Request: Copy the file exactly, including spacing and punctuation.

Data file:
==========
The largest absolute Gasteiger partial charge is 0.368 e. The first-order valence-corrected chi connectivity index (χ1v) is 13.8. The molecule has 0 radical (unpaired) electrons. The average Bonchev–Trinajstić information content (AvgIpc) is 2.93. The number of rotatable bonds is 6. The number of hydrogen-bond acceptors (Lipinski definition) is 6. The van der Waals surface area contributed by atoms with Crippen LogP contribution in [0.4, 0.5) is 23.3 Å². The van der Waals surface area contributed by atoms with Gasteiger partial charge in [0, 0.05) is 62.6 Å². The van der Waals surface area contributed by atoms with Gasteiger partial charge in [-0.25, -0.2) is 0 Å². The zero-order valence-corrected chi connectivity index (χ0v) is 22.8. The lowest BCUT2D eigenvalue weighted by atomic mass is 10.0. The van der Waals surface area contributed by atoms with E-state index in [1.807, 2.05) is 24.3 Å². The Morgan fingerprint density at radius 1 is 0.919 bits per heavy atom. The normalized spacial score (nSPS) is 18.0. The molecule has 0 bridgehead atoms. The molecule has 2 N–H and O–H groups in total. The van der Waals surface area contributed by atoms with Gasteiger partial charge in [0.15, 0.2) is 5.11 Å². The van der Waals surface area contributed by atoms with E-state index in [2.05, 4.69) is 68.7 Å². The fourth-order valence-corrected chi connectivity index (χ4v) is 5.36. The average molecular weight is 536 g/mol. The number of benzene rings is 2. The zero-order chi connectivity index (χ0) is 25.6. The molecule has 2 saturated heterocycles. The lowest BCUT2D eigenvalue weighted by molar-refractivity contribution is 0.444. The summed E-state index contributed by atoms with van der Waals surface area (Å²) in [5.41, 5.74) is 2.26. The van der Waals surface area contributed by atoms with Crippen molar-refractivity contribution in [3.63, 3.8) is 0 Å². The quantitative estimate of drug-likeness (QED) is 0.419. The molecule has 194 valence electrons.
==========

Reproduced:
The largest absolute Gasteiger partial charge is 0.368 e. The first-order valence-corrected chi connectivity index (χ1v) is 13.8. The molecule has 0 radical (unpaired) electrons. The average Bonchev–Trinajstić information content (AvgIpc) is 2.93. The number of rotatable bonds is 6. The number of hydrogen-bond acceptors (Lipinski definition) is 6. The van der Waals surface area contributed by atoms with Crippen LogP contribution in [0.4, 0.5) is 23.3 Å². The van der Waals surface area contributed by atoms with Gasteiger partial charge in [0, 0.05) is 62.6 Å². The van der Waals surface area contributed by atoms with Gasteiger partial charge in [-0.25, -0.2) is 0 Å². The zero-order valence-corrected chi connectivity index (χ0v) is 22.8. The lowest BCUT2D eigenvalue weighted by atomic mass is 10.0. The van der Waals surface area contributed by atoms with E-state index in [1.807, 2.05) is 24.3 Å². The Morgan fingerprint density at radius 1 is 0.919 bits per heavy atom. The normalized spacial score (nSPS) is 18.0. The molecule has 0 bridgehead atoms. The molecule has 2 N–H and O–H groups in total. The van der Waals surface area contributed by atoms with Gasteiger partial charge in [0.15, 0.2) is 5.11 Å². The van der Waals surface area contributed by atoms with E-state index in [2.05, 4.69) is 68.7 Å². The fourth-order valence-corrected chi connectivity index (χ4v) is 5.36. The average molecular weight is 536 g/mol. The number of benzene rings is 2. The zero-order chi connectivity index (χ0) is 25.6. The molecule has 2 saturated heterocycles. The lowest BCUT2D eigenvalue weighted by molar-refractivity contribution is 0.444. The summed E-state index contributed by atoms with van der Waals surface area (Å²) in [5.41, 5.74) is 2.26. The van der Waals surface area contributed by atoms with Crippen molar-refractivity contribution in [3.63, 3.8) is 0 Å². The quantitative estimate of drug-likeness (QED) is 0.419. The molecule has 194 valence electrons.